Building Learning Power:
It is becoming increasingly clearer that now and in the foreseeable future, being able to learn by oneself will become the evolutionary trait that will differentiate those who succeed, flourish and thrive from those who are left behind and perish. With new knowledge being added at an exponential pace, more and more people would have to be able to learn more on their own, learn to connect the dots and make the best use of the increasingly scarce resource called the teacher.
There are several analogies that can help us better appreciate this model of an autonomous self-directed learner.
The first is the comparison with physical fitness and building your ‘learning muscles’ and keep using them in the maxim that “ use it or lose it”.
Another is that of cooking with a microwave oven. Unlike traditional cooking, where an external source of heat is the cause of cooking, in the microwave oven it is the natural frequency of vibration of the water molecules that is used to heat the food and the microwave frequency resonates and stimulates this.
A good teacher awakens the desire of learning within the learner. The famous poet and Professor, Robert Frost said “ I am not a teacher. I am an awakened”.
The third analogy is to boot a computer. The process of transforming an inert piece of electronics to one ready to execute a piece of software program is booting. And this is the role of a good teacher.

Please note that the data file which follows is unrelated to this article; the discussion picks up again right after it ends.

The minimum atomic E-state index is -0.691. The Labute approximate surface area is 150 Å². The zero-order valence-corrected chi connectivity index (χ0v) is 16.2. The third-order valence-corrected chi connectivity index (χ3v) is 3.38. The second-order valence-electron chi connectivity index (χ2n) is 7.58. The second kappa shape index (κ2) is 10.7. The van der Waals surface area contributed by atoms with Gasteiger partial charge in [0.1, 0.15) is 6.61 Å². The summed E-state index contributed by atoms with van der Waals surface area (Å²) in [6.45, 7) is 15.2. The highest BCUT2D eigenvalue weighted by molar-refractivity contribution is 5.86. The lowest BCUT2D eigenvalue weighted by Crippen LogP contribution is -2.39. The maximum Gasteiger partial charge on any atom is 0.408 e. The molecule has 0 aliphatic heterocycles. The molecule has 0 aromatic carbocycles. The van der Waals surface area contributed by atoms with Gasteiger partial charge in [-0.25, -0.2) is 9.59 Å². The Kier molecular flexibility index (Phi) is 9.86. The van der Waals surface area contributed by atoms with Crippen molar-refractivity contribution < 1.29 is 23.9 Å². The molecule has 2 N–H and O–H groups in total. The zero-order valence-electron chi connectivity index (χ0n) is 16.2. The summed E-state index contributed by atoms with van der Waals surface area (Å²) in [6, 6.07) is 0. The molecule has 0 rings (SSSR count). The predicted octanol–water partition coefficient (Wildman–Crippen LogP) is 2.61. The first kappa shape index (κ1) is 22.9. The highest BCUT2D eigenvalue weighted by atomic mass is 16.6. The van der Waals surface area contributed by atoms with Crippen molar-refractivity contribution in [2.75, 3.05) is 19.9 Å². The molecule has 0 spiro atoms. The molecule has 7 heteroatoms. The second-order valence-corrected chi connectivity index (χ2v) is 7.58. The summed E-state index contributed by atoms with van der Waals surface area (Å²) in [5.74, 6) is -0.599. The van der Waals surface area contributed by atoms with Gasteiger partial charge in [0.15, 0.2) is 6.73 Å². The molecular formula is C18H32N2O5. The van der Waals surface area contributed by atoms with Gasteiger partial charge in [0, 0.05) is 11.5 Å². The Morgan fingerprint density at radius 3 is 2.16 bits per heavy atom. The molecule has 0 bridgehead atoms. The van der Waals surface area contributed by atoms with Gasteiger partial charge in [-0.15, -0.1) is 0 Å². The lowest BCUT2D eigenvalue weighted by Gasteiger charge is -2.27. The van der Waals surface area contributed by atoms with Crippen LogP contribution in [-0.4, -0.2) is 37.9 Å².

Finally machine learning is about ‘ algorithms that learn’, and the role of the teacher is to facilitate their students to be able to learn. In fact, a few years ago Microsoft has created a special group on machine teaching, and machine teaching is said to be the sexiest job of the near future.
But one of the best ways to appreciate the significance and importance of ‘ learning power’ is to view the following video carefully : https://youtu.be/JxWybvns1jg.
Especially note the person who gets into the wheelchair at will. Guy Claxton coins the name ‘taughtitis’ for the learning disability of not being able to learn on one’s own.
He emphasises “ building learning power” in analogy to building physical or muscular power.
See this link to a Wikipedia article on the subject : https://en.wikipedia.org/wiki/Learning_power
I have below some extracts from the article for immediate reference: